Carbon-busting hemp could help transform Scottish agriculture to zero emissions

Wisdom Dogbe, Cesar Luis Revoredo-Giha

Research output: Contribution to specialist publicationNewspaper


Hemp is one of the oldest traded plants in the world, and cultivation in Scotland started as far back as the 11th century. Historically, cannabis – the name of the plant from which hemp is derived – was used to produce rope, cloth, lighting oil and medicine from around the year 1000 until the late 1800s.

These days hemp is big business in places like North America and France, but the UK has been much slower to embrace this market, with little production going on or infrastructure to support it. However, our new study makes clear the myriad benefits and opportunities this plant provides – including, crucially, the reduction of carbon emissions and its usefulness in helping to mitigate the effects of climate change.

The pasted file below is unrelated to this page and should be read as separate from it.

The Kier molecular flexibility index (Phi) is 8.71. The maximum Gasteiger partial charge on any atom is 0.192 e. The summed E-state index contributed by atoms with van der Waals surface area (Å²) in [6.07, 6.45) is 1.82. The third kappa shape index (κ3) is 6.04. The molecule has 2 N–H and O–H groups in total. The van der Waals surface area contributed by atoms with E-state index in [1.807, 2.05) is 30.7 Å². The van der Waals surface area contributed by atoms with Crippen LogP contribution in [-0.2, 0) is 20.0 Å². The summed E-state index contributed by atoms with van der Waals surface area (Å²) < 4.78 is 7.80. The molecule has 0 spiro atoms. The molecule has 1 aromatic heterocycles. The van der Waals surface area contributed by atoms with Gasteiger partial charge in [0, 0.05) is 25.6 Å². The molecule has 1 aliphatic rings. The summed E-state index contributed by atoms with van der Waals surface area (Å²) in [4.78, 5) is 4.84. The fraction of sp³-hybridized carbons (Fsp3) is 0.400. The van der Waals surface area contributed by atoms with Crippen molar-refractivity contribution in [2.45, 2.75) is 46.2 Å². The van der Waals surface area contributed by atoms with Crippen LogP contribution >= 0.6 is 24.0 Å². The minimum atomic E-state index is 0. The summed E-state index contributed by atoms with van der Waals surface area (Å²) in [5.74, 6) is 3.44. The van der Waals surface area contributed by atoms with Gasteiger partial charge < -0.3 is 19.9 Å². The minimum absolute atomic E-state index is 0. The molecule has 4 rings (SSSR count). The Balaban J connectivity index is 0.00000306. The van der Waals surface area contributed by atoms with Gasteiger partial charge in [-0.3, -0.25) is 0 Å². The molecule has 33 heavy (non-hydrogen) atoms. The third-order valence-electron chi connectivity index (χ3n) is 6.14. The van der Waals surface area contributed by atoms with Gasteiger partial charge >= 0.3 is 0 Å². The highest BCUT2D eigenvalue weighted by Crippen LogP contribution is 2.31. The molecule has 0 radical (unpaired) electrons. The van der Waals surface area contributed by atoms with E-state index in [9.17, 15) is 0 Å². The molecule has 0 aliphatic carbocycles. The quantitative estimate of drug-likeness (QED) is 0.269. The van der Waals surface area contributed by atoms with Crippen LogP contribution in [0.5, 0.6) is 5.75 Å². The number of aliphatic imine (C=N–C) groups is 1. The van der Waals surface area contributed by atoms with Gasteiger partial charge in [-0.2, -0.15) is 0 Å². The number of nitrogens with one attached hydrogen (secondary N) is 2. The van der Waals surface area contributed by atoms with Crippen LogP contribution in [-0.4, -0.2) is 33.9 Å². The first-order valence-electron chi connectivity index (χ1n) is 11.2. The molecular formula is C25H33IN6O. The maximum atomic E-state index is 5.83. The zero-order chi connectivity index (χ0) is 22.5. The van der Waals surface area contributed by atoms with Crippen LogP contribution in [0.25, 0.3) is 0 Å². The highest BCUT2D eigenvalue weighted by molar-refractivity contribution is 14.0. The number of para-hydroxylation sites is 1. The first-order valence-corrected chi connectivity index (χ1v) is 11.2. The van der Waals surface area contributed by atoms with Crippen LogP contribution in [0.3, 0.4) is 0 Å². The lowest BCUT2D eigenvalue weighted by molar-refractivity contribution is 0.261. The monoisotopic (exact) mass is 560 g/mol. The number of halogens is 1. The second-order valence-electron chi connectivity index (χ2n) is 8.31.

Original languageEnglish
Specialist publicationThe Conversation
Publication statusPublished - 9 Nov 2022

Bibliographical note

Wisdom Dogbe receives funding from Scottish Environment, Food and Agriculture Research Institutes (SEFARI).

Cesar Revoredo-Giha receives funding from the Scottish Government - Rural and Environment Science and Analytical Services Division (RESAS) as part of their Strategic Research Programme 2022-27.


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